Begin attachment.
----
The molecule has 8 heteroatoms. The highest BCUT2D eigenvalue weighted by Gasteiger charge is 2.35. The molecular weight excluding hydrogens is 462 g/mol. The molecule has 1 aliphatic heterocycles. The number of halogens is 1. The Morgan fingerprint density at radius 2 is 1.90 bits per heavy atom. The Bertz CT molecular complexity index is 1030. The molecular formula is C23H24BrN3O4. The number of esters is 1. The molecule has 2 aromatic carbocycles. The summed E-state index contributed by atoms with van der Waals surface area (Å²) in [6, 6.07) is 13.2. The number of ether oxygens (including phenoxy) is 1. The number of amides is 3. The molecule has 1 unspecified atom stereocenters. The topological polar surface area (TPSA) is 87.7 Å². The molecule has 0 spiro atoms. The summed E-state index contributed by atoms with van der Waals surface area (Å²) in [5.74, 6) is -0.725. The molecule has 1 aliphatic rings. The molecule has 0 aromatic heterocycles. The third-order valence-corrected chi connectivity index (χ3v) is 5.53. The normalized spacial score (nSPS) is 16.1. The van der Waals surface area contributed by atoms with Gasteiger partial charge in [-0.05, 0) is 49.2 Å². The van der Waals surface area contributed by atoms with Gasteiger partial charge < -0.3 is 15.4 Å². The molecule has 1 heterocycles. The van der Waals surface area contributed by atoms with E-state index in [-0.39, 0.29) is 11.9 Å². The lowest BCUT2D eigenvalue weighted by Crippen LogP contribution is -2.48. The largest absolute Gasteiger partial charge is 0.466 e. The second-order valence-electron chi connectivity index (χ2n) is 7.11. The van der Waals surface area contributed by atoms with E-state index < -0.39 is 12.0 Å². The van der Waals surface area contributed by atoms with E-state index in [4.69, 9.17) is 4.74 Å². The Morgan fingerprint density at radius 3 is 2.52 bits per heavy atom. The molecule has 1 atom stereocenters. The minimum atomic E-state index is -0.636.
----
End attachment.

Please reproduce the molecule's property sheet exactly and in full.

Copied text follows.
The molecule has 8 heteroatoms. The highest BCUT2D eigenvalue weighted by Gasteiger charge is 2.35. The molecular weight excluding hydrogens is 462 g/mol. The molecule has 1 aliphatic heterocycles. The number of halogens is 1. The Morgan fingerprint density at radius 2 is 1.90 bits per heavy atom. The Bertz CT molecular complexity index is 1030. The molecular formula is C23H24BrN3O4. The number of esters is 1. The molecule has 2 aromatic carbocycles. The summed E-state index contributed by atoms with van der Waals surface area (Å²) in [6, 6.07) is 13.2. The number of ether oxygens (including phenoxy) is 1. The number of amides is 3. The molecule has 1 unspecified atom stereocenters. The topological polar surface area (TPSA) is 87.7 Å². The molecule has 0 spiro atoms. The summed E-state index contributed by atoms with van der Waals surface area (Å²) in [5.74, 6) is -0.725. The molecule has 1 aliphatic rings. The molecule has 0 aromatic heterocycles. The third-order valence-corrected chi connectivity index (χ3v) is 5.53. The normalized spacial score (nSPS) is 16.1. The van der Waals surface area contributed by atoms with Gasteiger partial charge in [-0.05, 0) is 49.2 Å². The van der Waals surface area contributed by atoms with Gasteiger partial charge < -0.3 is 15.4 Å². The molecule has 1 heterocycles. The van der Waals surface area contributed by atoms with E-state index in [-0.39, 0.29) is 11.9 Å². The lowest BCUT2D eigenvalue weighted by Crippen LogP contribution is -2.48. The largest absolute Gasteiger partial charge is 0.466 e. The second-order valence-electron chi connectivity index (χ2n) is 7.11. The van der Waals surface area contributed by atoms with E-state index < -0.39 is 12.0 Å². The van der Waals surface area contributed by atoms with E-state index in [4.69, 9.17) is 4.74 Å². The Morgan fingerprint density at radius 3 is 2.52 bits per heavy atom. The molecule has 1 atom stereocenters. The minimum atomic E-state index is -0.636.